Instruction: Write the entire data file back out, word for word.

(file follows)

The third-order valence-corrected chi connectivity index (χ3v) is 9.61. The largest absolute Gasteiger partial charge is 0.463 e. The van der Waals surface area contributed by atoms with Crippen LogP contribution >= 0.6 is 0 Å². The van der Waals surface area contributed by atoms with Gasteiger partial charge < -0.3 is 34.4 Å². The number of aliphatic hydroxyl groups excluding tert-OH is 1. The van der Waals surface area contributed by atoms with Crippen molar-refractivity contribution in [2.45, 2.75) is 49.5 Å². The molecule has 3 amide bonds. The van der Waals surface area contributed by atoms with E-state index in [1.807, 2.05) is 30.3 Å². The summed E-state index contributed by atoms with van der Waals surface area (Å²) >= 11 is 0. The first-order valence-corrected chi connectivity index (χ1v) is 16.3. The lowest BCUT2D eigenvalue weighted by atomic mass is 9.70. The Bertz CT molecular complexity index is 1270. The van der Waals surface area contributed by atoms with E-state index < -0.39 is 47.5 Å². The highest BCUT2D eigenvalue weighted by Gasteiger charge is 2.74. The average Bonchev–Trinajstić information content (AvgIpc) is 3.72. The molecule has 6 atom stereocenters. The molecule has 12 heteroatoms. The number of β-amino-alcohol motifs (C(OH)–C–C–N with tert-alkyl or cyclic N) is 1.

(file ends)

The third-order valence-corrected chi connectivity index (χ3v) is 9.61. The largest absolute Gasteiger partial charge is 0.463 e. The van der Waals surface area contributed by atoms with Crippen LogP contribution >= 0.6 is 0 Å². The van der Waals surface area contributed by atoms with Gasteiger partial charge < -0.3 is 34.4 Å². The number of aliphatic hydroxyl groups excluding tert-OH is 1. The van der Waals surface area contributed by atoms with Crippen molar-refractivity contribution in [2.45, 2.75) is 49.5 Å². The molecule has 3 amide bonds. The van der Waals surface area contributed by atoms with E-state index in [1.807, 2.05) is 30.3 Å². The summed E-state index contributed by atoms with van der Waals surface area (Å²) >= 11 is 0. The first-order valence-corrected chi connectivity index (χ1v) is 16.3. The lowest BCUT2D eigenvalue weighted by atomic mass is 9.70. The Bertz CT molecular complexity index is 1270. The van der Waals surface area contributed by atoms with E-state index < -0.39 is 47.5 Å². The highest BCUT2D eigenvalue weighted by Gasteiger charge is 2.74. The average Bonchev–Trinajstić information content (AvgIpc) is 3.72. The molecule has 6 atom stereocenters. The molecule has 12 heteroatoms. The number of β-amino-alcohol motifs (C(OH)–C–C–N with tert-alkyl or cyclic N) is 1.